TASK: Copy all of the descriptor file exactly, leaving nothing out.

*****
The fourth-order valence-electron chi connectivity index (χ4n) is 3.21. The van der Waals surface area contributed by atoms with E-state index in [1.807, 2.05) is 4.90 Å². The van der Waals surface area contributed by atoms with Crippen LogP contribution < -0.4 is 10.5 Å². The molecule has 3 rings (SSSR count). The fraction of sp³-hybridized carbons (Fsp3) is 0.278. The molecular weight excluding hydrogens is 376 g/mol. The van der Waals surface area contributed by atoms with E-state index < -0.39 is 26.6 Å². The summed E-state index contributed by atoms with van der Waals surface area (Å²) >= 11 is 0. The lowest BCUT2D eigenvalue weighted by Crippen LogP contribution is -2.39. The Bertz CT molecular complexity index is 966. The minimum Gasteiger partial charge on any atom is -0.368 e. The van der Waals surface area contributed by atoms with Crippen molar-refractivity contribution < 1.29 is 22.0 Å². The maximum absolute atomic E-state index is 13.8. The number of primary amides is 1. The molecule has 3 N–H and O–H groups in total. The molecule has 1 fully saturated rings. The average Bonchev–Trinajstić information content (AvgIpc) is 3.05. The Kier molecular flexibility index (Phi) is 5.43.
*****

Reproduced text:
The fourth-order valence-electron chi connectivity index (χ4n) is 3.21. The van der Waals surface area contributed by atoms with E-state index in [1.807, 2.05) is 4.90 Å². The van der Waals surface area contributed by atoms with Crippen LogP contribution < -0.4 is 10.5 Å². The molecule has 3 rings (SSSR count). The fraction of sp³-hybridized carbons (Fsp3) is 0.278. The molecular weight excluding hydrogens is 376 g/mol. The van der Waals surface area contributed by atoms with E-state index < -0.39 is 26.6 Å². The summed E-state index contributed by atoms with van der Waals surface area (Å²) >= 11 is 0. The lowest BCUT2D eigenvalue weighted by Crippen LogP contribution is -2.39. The Bertz CT molecular complexity index is 966. The minimum Gasteiger partial charge on any atom is -0.368 e. The van der Waals surface area contributed by atoms with Crippen molar-refractivity contribution < 1.29 is 22.0 Å². The maximum absolute atomic E-state index is 13.8. The number of primary amides is 1. The molecule has 3 N–H and O–H groups in total. The molecule has 1 fully saturated rings. The average Bonchev–Trinajstić information content (AvgIpc) is 3.05. The Kier molecular flexibility index (Phi) is 5.43.